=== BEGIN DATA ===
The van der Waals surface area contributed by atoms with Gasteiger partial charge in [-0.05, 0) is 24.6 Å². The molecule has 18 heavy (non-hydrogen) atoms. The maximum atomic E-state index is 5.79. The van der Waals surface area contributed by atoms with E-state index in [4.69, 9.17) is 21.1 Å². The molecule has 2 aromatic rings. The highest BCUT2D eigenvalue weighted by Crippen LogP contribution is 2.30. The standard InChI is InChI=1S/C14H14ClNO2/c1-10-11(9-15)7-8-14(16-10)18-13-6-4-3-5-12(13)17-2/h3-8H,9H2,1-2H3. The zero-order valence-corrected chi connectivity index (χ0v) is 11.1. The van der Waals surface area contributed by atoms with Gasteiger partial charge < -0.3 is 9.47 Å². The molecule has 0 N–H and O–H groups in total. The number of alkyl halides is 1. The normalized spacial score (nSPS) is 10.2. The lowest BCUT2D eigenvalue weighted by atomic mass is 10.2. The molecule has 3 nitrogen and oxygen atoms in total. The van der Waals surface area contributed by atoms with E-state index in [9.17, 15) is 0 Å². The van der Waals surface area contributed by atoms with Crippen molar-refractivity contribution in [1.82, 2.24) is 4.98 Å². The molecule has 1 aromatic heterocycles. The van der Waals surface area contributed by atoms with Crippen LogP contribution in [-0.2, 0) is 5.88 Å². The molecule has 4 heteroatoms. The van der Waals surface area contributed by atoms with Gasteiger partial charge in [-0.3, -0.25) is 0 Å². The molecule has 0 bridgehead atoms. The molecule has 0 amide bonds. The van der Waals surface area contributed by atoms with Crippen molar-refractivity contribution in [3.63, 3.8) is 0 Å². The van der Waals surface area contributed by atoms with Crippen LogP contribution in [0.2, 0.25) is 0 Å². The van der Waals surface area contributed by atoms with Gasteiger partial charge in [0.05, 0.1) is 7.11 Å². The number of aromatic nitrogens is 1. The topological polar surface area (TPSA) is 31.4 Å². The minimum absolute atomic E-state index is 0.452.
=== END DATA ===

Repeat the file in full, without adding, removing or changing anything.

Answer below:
The van der Waals surface area contributed by atoms with Gasteiger partial charge in [-0.05, 0) is 24.6 Å². The molecule has 18 heavy (non-hydrogen) atoms. The maximum atomic E-state index is 5.79. The van der Waals surface area contributed by atoms with E-state index in [4.69, 9.17) is 21.1 Å². The molecule has 2 aromatic rings. The highest BCUT2D eigenvalue weighted by Crippen LogP contribution is 2.30. The standard InChI is InChI=1S/C14H14ClNO2/c1-10-11(9-15)7-8-14(16-10)18-13-6-4-3-5-12(13)17-2/h3-8H,9H2,1-2H3. The zero-order valence-corrected chi connectivity index (χ0v) is 11.1. The van der Waals surface area contributed by atoms with Gasteiger partial charge < -0.3 is 9.47 Å². The molecule has 0 N–H and O–H groups in total. The number of alkyl halides is 1. The normalized spacial score (nSPS) is 10.2. The lowest BCUT2D eigenvalue weighted by atomic mass is 10.2. The molecule has 3 nitrogen and oxygen atoms in total. The van der Waals surface area contributed by atoms with E-state index in [9.17, 15) is 0 Å². The van der Waals surface area contributed by atoms with Crippen molar-refractivity contribution in [1.82, 2.24) is 4.98 Å². The molecule has 1 aromatic heterocycles. The van der Waals surface area contributed by atoms with Crippen LogP contribution in [-0.2, 0) is 5.88 Å². The molecule has 4 heteroatoms. The van der Waals surface area contributed by atoms with Gasteiger partial charge in [-0.3, -0.25) is 0 Å². The molecule has 0 bridgehead atoms. The molecule has 0 amide bonds. The van der Waals surface area contributed by atoms with Crippen molar-refractivity contribution in [3.63, 3.8) is 0 Å². The van der Waals surface area contributed by atoms with Crippen LogP contribution in [0.2, 0.25) is 0 Å². The van der Waals surface area contributed by atoms with Gasteiger partial charge in [0.05, 0.1) is 7.11 Å². The number of aromatic nitrogens is 1. The topological polar surface area (TPSA) is 31.4 Å². The minimum absolute atomic E-state index is 0.452.